Record profits and sales in the automobile business (AP-4);

Completion of the Sault Ste. Marie International Bridge connecting the twin cities of Sault Ste. Marie, Michigan and Sault Ste. Marie, Ontario (AP-5);

The defeat of proposed tax reform in the Michigan Legislature (AP-6);

An order by the Michigan Supreme Court directing reapportionment (AP-7)

The sinking of the freighter Montrose in the Detroit River after colliding with a barge (AP-8);

The dedication of Michigan's first atomic reactor at the Big Rock Point Nuclear Power Plant (AP-9); and

John F. Kennedy leading a Democratic onslaught of Cabinet members and party leaders in September (AP-10).The year's sports highlights in Michigan included the Detroit Lions compiling an 11–3 record with the Fearsome Foursome defensive front, the Michigan Wolverines baseball team's victory in the 1962 College World Series, the 1961–62 Michigan Tech Huskies men's ice hockey team winning the national championship, and Gordie Howe scoring his 500th goal for the Detroit Red Wings.

The year's highlights in Michigan music included a week of sold out performances by the Metropolitan Opera at the Detroit Masonic Temple and the development of Motown with hits such as Do You Love Me by The Contours, You've Really Got a Hold on Me by The Miracles, Playboy by The Marvelettes, and Two Lovers by Mary Wells.

1963 in Michigan

Events from the year 1963 in Michigan.

The Detroit Free Press and the Associated Press each selected the top 10 news stories in Michigan. The top stories included the following:

The voters' adoption of a new Michigan Constitution (AP-1, DFP-1);

Gov. George W. Romney's fiscal reform campaign, including a proposed state income tax that was defeated by the Legislature (AP-2, DFP-4);

A boom year for the automobile industry (AP-6, DFP-2);

Racial demonstrations, including the June 23 Detroit Walk to Freedom that drew crowds of an estimated 125,000 or more and was known as "the largest civil rights demonstration in the nation's history" up to that date (AP-7, DFP-3);

A botulism outbreak that (i) killed two Grosse Ile women in March tied to canned tun, (ii) resulted in two additional deaths in October tied to smoked whitefish, and (iii) caused five deaths in the south traced to Michigan-packaged smoked chubs; some of the botulism was traced to smoked fish canned in Grand Haven (AP-4, DFP-7);

The ouster of Joe Collins led by former Gov. John Swainson and selection of Zoltan Ferency as chairman of the state Democratic Party at the February convention in Grand Rapids (AP-9, DFP-6);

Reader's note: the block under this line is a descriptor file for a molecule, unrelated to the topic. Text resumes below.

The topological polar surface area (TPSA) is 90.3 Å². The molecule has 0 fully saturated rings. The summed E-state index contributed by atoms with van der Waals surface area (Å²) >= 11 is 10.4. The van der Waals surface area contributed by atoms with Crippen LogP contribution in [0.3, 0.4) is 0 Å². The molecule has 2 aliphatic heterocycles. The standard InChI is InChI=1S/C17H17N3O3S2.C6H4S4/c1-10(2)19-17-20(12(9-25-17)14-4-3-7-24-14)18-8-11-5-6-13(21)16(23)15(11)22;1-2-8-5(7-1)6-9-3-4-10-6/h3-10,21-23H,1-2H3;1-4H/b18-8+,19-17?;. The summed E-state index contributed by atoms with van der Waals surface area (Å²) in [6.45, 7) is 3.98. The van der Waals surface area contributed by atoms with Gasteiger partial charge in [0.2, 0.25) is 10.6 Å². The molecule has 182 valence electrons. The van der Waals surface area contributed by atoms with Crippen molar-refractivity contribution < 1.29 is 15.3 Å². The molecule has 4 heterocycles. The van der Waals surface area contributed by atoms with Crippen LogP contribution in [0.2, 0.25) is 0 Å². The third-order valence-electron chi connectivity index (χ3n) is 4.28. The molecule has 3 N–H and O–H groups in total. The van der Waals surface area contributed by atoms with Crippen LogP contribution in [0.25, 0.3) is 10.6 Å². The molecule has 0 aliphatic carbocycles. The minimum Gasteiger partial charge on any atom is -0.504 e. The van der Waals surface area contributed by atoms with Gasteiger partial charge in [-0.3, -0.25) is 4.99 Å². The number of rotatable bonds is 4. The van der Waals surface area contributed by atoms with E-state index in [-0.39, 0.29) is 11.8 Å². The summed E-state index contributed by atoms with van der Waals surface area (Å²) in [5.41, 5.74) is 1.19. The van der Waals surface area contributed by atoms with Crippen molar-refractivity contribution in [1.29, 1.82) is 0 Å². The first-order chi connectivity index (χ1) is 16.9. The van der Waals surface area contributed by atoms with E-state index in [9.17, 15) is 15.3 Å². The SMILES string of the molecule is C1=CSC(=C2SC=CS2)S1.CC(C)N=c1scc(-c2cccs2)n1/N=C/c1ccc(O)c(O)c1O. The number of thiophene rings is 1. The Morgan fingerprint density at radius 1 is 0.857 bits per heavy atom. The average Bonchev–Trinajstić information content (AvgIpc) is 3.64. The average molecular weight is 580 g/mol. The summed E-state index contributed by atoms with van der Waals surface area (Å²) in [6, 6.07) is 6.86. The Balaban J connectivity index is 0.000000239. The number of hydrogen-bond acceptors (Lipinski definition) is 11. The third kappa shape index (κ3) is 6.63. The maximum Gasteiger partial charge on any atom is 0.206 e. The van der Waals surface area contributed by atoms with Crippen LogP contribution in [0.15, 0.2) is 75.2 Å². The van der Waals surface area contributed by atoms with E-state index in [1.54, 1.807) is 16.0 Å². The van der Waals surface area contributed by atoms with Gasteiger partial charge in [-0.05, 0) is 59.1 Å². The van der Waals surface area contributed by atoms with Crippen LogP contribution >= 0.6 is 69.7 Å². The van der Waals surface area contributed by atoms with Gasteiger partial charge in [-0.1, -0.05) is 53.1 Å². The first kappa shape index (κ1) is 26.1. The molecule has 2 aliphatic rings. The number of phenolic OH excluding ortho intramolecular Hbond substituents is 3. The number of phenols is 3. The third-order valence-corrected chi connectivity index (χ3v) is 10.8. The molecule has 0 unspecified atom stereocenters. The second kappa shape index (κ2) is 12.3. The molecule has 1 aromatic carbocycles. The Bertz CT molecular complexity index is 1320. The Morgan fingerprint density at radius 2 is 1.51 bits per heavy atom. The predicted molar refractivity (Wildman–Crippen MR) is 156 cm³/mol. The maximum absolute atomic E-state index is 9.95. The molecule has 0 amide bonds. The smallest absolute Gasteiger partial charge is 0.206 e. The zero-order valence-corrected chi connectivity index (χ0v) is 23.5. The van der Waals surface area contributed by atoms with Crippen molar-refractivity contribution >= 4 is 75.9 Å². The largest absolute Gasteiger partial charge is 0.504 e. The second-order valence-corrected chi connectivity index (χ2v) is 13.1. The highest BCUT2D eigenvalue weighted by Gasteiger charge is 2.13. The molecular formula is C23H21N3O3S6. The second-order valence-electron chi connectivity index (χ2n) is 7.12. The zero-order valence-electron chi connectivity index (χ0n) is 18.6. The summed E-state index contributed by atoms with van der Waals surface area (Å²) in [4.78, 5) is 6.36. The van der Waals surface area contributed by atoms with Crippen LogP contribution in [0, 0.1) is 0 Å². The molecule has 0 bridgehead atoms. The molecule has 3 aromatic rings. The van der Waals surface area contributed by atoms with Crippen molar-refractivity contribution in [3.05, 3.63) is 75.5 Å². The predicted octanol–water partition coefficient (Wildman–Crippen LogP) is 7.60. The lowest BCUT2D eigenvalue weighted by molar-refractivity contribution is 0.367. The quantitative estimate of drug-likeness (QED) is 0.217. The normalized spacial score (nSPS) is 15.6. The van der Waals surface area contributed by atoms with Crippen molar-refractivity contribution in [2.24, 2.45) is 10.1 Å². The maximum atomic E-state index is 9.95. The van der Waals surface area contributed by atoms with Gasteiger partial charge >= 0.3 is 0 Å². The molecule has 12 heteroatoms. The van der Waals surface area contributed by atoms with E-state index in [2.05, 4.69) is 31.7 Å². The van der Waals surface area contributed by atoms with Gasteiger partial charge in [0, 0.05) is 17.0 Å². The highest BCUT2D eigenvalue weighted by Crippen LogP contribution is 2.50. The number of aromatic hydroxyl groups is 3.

Detroit's bid to host the 1968 Summer Olympics, ending with the International Olympic Committee's selection of Mexico City on October 18 (AP-8, DFP-8);

The April escape of four prisoners from the Michigan State Prison in Jackson leading to an intensive manhunt (AP-11 [tie], DFP-9);

The disappearance and murder of Joan Watkins, a 28-year-old housewife and mother from Brooklyn, Michigan (AP-11 [tie], DFP-10);

The impact on Michigan of the assassination of President John F. Kennedy (AP-3);

Gov. George W. Romney's first year in office (AP-5);

An April election in which Detroit voters rejected school millage and building bonds (a schools only proposal passed in November) (DFP-5); and

The suspension of Alex Karras by the Detroit Lions as a result of a betting scandal (AP-10).The United Press International (UPI) selected the state's top sports stories as follows:

The suspension of Alex Karras by the Detroit Lions;

The June 18 firing of Bob Scheffing as manager of the Detroit Tigers;

Detroit's loss of its bid to host the 1968 Summer Olympics;

Gordie Howe's 545th regular season goal on November 10, breaking the NHL record set by Maurice Richard;

The 1963 Michigan State Spartans football team's unsuccessful bid to play in the 1964 Rose Bowl, losing to Illinois in the final game of the season;

William Clay Ford Sr.'s November 22 purchase of a controlling interest in the Detroit Lions;

The November 18 trade of Rocky Colavito by the Detroit Tigers to the Kansas City Athletics;

The collapse of the 1962 Detroit Lions season after numerous injuries;

The July 27 collapse of a bridge into the Clinton River, causing injury to 48 persons, during a golf tournament at Hillcrest Country Club in Macomb County; and

The 1962–63 Detroit Red Wings playing in the 1963 Stanley Cup Finals.

Game information
Scoring summary
Quarter Time Drive Team Scoring information Score
Plays Yards TOP DET GB
1 Packers 13-yard field goal by Hornung 0 3
2 Lions Lewis 6-yard touchdown run, Walker kick good 7 3
3 Packers 15-yard field goal by Hornung 7 6
4 Packers 26-yard field goal by Hornung 7 9
"TOP" = time of possession. For other American football terms, see Glossary of American football. 7 9
Game information
Scoring summary
Quarter Time Drive Team Scoring information Score
Plays Yards TOP GB DET
1 Lions Cogdill 33-yard touchdown reception from Plum, Walker kick good 0 7
2 Lions Cogdill 27-yard touchdown reception from Plum, Walker kick good 0 14
2 Lions Fumble recovery returned 6 yards for touchdown by Williams, Walker kick good 0 21
2 Lions Starr tackled in end zone for a safety by Brown 0 23
3 Lions 47-yard field goal by Plum 0 26
4 Packers Fumble recovery in end zone for touchdown by Davis, Kramer kick good 7 26
4 Packers Taylor 4-yard touchdown run, Kramer kick good 14 26
"TOP" = time of possession. For other American football terms, see Glossary of American football. 14 26
Franchise
Stadiums
Culture
Lore
Rivalries
Notable people
Division championships (4)
Conference championships (4)
League championships (4)
Media
Current league affiliations
Seasons (90)

This page is based on a Wikipedia article written by authors (here).
Text is available under the CC BY-SA 3.0 license; additional terms may apply.
Images, videos and audio are available under their respective licenses.